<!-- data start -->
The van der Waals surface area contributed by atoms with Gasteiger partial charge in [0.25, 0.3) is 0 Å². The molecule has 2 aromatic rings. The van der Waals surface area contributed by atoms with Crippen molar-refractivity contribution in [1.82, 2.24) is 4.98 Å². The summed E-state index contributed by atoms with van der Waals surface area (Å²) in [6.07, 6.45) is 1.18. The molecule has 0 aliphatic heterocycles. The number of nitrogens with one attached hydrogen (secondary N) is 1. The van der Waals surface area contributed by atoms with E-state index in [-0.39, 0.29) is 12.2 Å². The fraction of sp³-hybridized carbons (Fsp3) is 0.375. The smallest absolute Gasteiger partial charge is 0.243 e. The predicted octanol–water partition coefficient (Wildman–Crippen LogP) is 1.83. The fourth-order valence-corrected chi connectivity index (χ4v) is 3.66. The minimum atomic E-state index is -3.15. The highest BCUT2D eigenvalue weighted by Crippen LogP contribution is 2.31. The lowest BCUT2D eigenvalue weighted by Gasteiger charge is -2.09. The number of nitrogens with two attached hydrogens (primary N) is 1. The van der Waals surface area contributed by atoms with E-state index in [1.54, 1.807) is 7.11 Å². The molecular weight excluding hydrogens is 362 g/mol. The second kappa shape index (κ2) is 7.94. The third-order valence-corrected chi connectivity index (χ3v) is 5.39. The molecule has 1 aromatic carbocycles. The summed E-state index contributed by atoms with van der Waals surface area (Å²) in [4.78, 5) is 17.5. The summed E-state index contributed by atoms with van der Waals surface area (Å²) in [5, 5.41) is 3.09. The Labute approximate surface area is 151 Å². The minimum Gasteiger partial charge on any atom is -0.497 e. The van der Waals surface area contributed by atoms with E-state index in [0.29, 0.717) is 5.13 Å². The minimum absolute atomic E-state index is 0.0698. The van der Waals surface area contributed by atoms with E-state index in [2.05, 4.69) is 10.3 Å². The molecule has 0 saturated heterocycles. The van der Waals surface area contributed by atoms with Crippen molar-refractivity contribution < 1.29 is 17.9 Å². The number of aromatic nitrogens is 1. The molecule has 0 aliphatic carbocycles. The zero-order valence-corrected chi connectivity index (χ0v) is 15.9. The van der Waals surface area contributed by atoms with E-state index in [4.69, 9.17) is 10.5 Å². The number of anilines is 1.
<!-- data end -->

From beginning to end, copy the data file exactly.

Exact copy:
The van der Waals surface area contributed by atoms with Gasteiger partial charge in [0.25, 0.3) is 0 Å². The molecule has 2 aromatic rings. The van der Waals surface area contributed by atoms with Crippen molar-refractivity contribution in [1.82, 2.24) is 4.98 Å². The summed E-state index contributed by atoms with van der Waals surface area (Å²) in [6.07, 6.45) is 1.18. The molecule has 0 aliphatic heterocycles. The number of nitrogens with one attached hydrogen (secondary N) is 1. The van der Waals surface area contributed by atoms with E-state index in [-0.39, 0.29) is 12.2 Å². The fraction of sp³-hybridized carbons (Fsp3) is 0.375. The smallest absolute Gasteiger partial charge is 0.243 e. The predicted octanol–water partition coefficient (Wildman–Crippen LogP) is 1.83. The fourth-order valence-corrected chi connectivity index (χ4v) is 3.66. The minimum atomic E-state index is -3.15. The highest BCUT2D eigenvalue weighted by Crippen LogP contribution is 2.31. The lowest BCUT2D eigenvalue weighted by Gasteiger charge is -2.09. The number of nitrogens with two attached hydrogens (primary N) is 1. The van der Waals surface area contributed by atoms with E-state index in [1.54, 1.807) is 7.11 Å². The molecular weight excluding hydrogens is 362 g/mol. The second kappa shape index (κ2) is 7.94. The third-order valence-corrected chi connectivity index (χ3v) is 5.39. The molecule has 1 aromatic carbocycles. The summed E-state index contributed by atoms with van der Waals surface area (Å²) in [4.78, 5) is 17.5. The summed E-state index contributed by atoms with van der Waals surface area (Å²) in [5, 5.41) is 3.09. The Labute approximate surface area is 151 Å². The minimum Gasteiger partial charge on any atom is -0.497 e. The van der Waals surface area contributed by atoms with E-state index in [0.29, 0.717) is 5.13 Å². The minimum absolute atomic E-state index is 0.0698. The van der Waals surface area contributed by atoms with E-state index in [2.05, 4.69) is 10.3 Å². The molecule has 0 saturated heterocycles. The van der Waals surface area contributed by atoms with Crippen molar-refractivity contribution < 1.29 is 17.9 Å². The number of aromatic nitrogens is 1. The molecule has 0 aliphatic carbocycles. The zero-order valence-corrected chi connectivity index (χ0v) is 15.9. The van der Waals surface area contributed by atoms with E-state index in [4.69, 9.17) is 10.5 Å². The number of anilines is 1.